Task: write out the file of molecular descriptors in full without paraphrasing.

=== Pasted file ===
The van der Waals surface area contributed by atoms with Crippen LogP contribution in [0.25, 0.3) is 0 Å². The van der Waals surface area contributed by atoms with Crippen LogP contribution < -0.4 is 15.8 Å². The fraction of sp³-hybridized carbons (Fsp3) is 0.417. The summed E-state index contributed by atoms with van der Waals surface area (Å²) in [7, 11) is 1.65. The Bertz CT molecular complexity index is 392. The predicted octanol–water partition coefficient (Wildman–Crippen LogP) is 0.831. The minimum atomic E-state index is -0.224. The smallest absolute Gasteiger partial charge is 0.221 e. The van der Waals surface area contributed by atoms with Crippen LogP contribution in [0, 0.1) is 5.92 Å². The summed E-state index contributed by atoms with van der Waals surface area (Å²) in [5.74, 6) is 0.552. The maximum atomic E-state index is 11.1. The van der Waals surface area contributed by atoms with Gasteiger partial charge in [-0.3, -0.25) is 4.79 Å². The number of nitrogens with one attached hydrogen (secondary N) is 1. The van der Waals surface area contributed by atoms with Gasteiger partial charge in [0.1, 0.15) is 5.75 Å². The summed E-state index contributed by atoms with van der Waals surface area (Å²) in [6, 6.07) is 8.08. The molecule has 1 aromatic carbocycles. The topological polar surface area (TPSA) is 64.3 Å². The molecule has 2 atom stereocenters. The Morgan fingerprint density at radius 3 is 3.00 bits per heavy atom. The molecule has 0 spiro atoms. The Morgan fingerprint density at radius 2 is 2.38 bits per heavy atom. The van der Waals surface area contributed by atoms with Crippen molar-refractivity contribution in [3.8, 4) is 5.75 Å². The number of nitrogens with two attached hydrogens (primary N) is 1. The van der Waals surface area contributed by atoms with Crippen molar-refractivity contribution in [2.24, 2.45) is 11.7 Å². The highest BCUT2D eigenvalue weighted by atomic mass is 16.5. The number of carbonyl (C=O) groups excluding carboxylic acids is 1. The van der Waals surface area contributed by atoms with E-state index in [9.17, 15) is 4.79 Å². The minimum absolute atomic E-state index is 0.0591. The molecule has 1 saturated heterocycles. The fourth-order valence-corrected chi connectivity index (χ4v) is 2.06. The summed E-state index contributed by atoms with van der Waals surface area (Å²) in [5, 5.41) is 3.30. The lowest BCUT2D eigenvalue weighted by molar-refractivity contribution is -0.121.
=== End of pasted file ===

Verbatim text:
The van der Waals surface area contributed by atoms with Crippen LogP contribution in [0.25, 0.3) is 0 Å². The van der Waals surface area contributed by atoms with Crippen LogP contribution < -0.4 is 15.8 Å². The fraction of sp³-hybridized carbons (Fsp3) is 0.417. The summed E-state index contributed by atoms with van der Waals surface area (Å²) in [7, 11) is 1.65. The Bertz CT molecular complexity index is 392. The predicted octanol–water partition coefficient (Wildman–Crippen LogP) is 0.831. The minimum atomic E-state index is -0.224. The smallest absolute Gasteiger partial charge is 0.221 e. The van der Waals surface area contributed by atoms with Crippen LogP contribution in [0, 0.1) is 5.92 Å². The summed E-state index contributed by atoms with van der Waals surface area (Å²) in [5.74, 6) is 0.552. The maximum atomic E-state index is 11.1. The van der Waals surface area contributed by atoms with Gasteiger partial charge in [-0.3, -0.25) is 4.79 Å². The number of nitrogens with one attached hydrogen (secondary N) is 1. The van der Waals surface area contributed by atoms with Gasteiger partial charge in [0.1, 0.15) is 5.75 Å². The summed E-state index contributed by atoms with van der Waals surface area (Å²) in [6, 6.07) is 8.08. The molecule has 1 aromatic carbocycles. The topological polar surface area (TPSA) is 64.3 Å². The molecule has 2 atom stereocenters. The Morgan fingerprint density at radius 3 is 3.00 bits per heavy atom. The molecule has 0 spiro atoms. The Morgan fingerprint density at radius 2 is 2.38 bits per heavy atom. The van der Waals surface area contributed by atoms with Crippen molar-refractivity contribution in [3.8, 4) is 5.75 Å². The number of nitrogens with two attached hydrogens (primary N) is 1. The van der Waals surface area contributed by atoms with Crippen molar-refractivity contribution in [2.24, 2.45) is 11.7 Å². The highest BCUT2D eigenvalue weighted by atomic mass is 16.5. The number of carbonyl (C=O) groups excluding carboxylic acids is 1. The van der Waals surface area contributed by atoms with E-state index in [9.17, 15) is 4.79 Å². The minimum absolute atomic E-state index is 0.0591. The molecule has 1 saturated heterocycles. The fourth-order valence-corrected chi connectivity index (χ4v) is 2.06. The summed E-state index contributed by atoms with van der Waals surface area (Å²) in [5, 5.41) is 3.30. The lowest BCUT2D eigenvalue weighted by molar-refractivity contribution is -0.121.